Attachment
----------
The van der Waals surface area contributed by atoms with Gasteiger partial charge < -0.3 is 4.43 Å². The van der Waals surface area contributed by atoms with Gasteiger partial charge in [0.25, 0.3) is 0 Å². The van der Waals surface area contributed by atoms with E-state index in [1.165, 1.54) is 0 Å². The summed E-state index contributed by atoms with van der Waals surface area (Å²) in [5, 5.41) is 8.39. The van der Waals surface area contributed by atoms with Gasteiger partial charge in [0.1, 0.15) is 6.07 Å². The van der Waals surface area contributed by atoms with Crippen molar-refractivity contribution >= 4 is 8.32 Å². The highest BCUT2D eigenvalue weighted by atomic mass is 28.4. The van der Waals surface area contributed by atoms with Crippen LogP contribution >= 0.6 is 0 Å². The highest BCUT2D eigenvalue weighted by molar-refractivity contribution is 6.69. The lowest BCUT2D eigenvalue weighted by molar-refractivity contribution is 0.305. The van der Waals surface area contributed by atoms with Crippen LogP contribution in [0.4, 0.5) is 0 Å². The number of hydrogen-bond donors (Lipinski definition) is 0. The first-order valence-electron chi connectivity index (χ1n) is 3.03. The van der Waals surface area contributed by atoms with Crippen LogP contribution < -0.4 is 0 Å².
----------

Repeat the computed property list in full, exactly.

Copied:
The van der Waals surface area contributed by atoms with Gasteiger partial charge < -0.3 is 4.43 Å². The van der Waals surface area contributed by atoms with Gasteiger partial charge in [0.25, 0.3) is 0 Å². The van der Waals surface area contributed by atoms with E-state index in [1.165, 1.54) is 0 Å². The summed E-state index contributed by atoms with van der Waals surface area (Å²) in [5, 5.41) is 8.39. The van der Waals surface area contributed by atoms with Gasteiger partial charge in [0.1, 0.15) is 6.07 Å². The van der Waals surface area contributed by atoms with Crippen molar-refractivity contribution >= 4 is 8.32 Å². The highest BCUT2D eigenvalue weighted by atomic mass is 28.4. The van der Waals surface area contributed by atoms with Crippen LogP contribution >= 0.6 is 0 Å². The highest BCUT2D eigenvalue weighted by molar-refractivity contribution is 6.69. The lowest BCUT2D eigenvalue weighted by molar-refractivity contribution is 0.305. The van der Waals surface area contributed by atoms with Crippen LogP contribution in [0.4, 0.5) is 0 Å². The number of hydrogen-bond donors (Lipinski definition) is 0. The first-order valence-electron chi connectivity index (χ1n) is 3.03. The van der Waals surface area contributed by atoms with Crippen LogP contribution < -0.4 is 0 Å².